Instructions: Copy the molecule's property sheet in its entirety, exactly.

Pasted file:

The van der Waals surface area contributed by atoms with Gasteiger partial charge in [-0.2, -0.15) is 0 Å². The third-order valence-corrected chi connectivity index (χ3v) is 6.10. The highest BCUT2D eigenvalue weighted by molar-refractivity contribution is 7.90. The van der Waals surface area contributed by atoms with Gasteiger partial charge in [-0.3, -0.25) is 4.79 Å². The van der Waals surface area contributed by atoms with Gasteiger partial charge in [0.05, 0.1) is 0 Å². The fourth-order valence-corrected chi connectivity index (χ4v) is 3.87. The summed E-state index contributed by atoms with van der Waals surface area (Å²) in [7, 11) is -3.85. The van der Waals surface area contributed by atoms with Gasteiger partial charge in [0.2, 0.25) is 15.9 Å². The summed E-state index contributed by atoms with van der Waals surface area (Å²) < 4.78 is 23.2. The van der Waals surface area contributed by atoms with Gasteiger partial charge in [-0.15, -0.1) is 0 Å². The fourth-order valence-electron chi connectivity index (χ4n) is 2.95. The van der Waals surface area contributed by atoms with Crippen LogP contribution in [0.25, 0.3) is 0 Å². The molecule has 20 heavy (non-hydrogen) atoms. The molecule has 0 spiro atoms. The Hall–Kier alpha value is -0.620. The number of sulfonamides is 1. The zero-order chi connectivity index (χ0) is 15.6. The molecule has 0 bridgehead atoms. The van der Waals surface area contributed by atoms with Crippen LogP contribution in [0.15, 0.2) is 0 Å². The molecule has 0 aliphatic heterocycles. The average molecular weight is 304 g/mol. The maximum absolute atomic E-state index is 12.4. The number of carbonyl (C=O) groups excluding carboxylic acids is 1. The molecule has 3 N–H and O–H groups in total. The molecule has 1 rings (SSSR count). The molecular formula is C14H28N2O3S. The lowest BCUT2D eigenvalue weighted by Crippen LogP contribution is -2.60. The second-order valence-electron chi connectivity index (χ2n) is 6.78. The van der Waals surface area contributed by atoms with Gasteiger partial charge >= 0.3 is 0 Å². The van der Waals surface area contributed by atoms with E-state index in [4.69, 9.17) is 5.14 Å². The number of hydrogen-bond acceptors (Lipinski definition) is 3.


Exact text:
The van der Waals surface area contributed by atoms with Gasteiger partial charge in [-0.2, -0.15) is 0 Å². The third-order valence-corrected chi connectivity index (χ3v) is 6.10. The highest BCUT2D eigenvalue weighted by molar-refractivity contribution is 7.90. The van der Waals surface area contributed by atoms with Gasteiger partial charge in [-0.3, -0.25) is 4.79 Å². The van der Waals surface area contributed by atoms with Gasteiger partial charge in [0.05, 0.1) is 0 Å². The fourth-order valence-corrected chi connectivity index (χ4v) is 3.87. The summed E-state index contributed by atoms with van der Waals surface area (Å²) in [7, 11) is -3.85. The van der Waals surface area contributed by atoms with Gasteiger partial charge in [0.2, 0.25) is 15.9 Å². The summed E-state index contributed by atoms with van der Waals surface area (Å²) < 4.78 is 23.2. The van der Waals surface area contributed by atoms with Gasteiger partial charge in [-0.15, -0.1) is 0 Å². The fourth-order valence-electron chi connectivity index (χ4n) is 2.95. The van der Waals surface area contributed by atoms with Crippen LogP contribution in [0.25, 0.3) is 0 Å². The molecule has 20 heavy (non-hydrogen) atoms. The molecule has 0 spiro atoms. The Hall–Kier alpha value is -0.620. The number of sulfonamides is 1. The zero-order chi connectivity index (χ0) is 15.6. The molecule has 0 bridgehead atoms. The van der Waals surface area contributed by atoms with Crippen LogP contribution in [0.15, 0.2) is 0 Å². The molecule has 0 aliphatic heterocycles. The average molecular weight is 304 g/mol. The maximum absolute atomic E-state index is 12.4. The number of carbonyl (C=O) groups excluding carboxylic acids is 1. The molecule has 3 N–H and O–H groups in total. The molecule has 1 rings (SSSR count). The molecular formula is C14H28N2O3S. The lowest BCUT2D eigenvalue weighted by Crippen LogP contribution is -2.60. The second-order valence-electron chi connectivity index (χ2n) is 6.78. The van der Waals surface area contributed by atoms with Gasteiger partial charge >= 0.3 is 0 Å². The van der Waals surface area contributed by atoms with E-state index in [4.69, 9.17) is 5.14 Å². The number of hydrogen-bond acceptors (Lipinski definition) is 3.